‘Renewal’ needed as Sask. Party marks 20th anniversary: analyst – Saskatoon

The 20th anniversary of the formation of the Saskatchewan Party on Tuesday comes at a time when the party needs “renewal” to regain public support after an unpopular budget, CBC polls analyst Éric Grenier says. 

On Aug. 8, 1997, the political landscape in Saskatchewan changed when the new party was created to challenge the governing NDP.

It would be another 10 years before the party formed its first government in 2007. In the years after they were elected, Grenier said, the party’s leadership was credited for economic success in the province, and Premier Brad Wall maintained his popularity with voters.

But now, 10 years since the elation of its first year in government, Grenier says the party is facing its biggest challenges to date. 

“It’s starting to catch up to them and all the decisions that they’ve had to make, the budgetary problems that they’ve had this year where they brought forward a budget that was very unpopular. And now the party is in need of some renewal,” said Grenier.  

Eight men and women

In 1997, four Liberals and four Progressive Conservatives joined to form the Saskatchewan Party. MLAs Bill Boyd, Dan D’Autremont, Ben Heppner and Don Toth were the four former Progressive Conservatives, while Bob Bjornerud, June Draude, Rod Gantefoer and Ken Krawetz made up the former Liberal contingent.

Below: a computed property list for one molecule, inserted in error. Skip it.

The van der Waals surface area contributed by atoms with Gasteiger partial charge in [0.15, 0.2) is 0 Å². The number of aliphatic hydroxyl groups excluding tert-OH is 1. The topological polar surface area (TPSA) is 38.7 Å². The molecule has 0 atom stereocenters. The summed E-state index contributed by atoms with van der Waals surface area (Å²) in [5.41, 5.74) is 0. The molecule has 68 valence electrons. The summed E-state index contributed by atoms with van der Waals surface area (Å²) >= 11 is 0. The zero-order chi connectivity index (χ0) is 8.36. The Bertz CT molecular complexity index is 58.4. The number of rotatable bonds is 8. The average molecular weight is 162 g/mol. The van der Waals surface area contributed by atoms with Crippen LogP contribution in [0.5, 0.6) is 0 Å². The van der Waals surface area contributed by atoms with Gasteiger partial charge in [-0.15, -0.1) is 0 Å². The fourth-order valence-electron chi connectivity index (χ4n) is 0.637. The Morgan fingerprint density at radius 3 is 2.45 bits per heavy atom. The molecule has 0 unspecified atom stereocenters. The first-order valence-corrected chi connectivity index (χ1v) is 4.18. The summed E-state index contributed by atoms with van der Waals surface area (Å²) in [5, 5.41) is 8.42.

‘The party now needs to find somebody to replace [Brad Wall] if he decides not to run in the next election.’

– CBC polls analyst Éric Grenier

Former Saskatchewan Lt.-Gov. Gordon Barnhart, who is also a political historian and the former clerk of the Canadian Senate, remembers the chain of events that led to the formation of the party. Barnhart is now writing a book about how it was founded.

He said while some members of the Liberal Party were dissatisfied with the leadership at the time, the main motivation behind the creation of the new party was to oust the NDP.

Liberal leadership, vote-splitting concerns behind new party

There were concerns that vote-splitting was allowing the NDP to stay in government even when their support was going down.

“I think there were a lot of people in both the Liberal Party and the [Progressive] Conservative Party that could show statistically that if you added their support together in most of the elections they would have formed government if they were one party,” Barnhart told host Garth Marterie on CBC Radio’s Blue Sky.

It took 10 years, but the party did…

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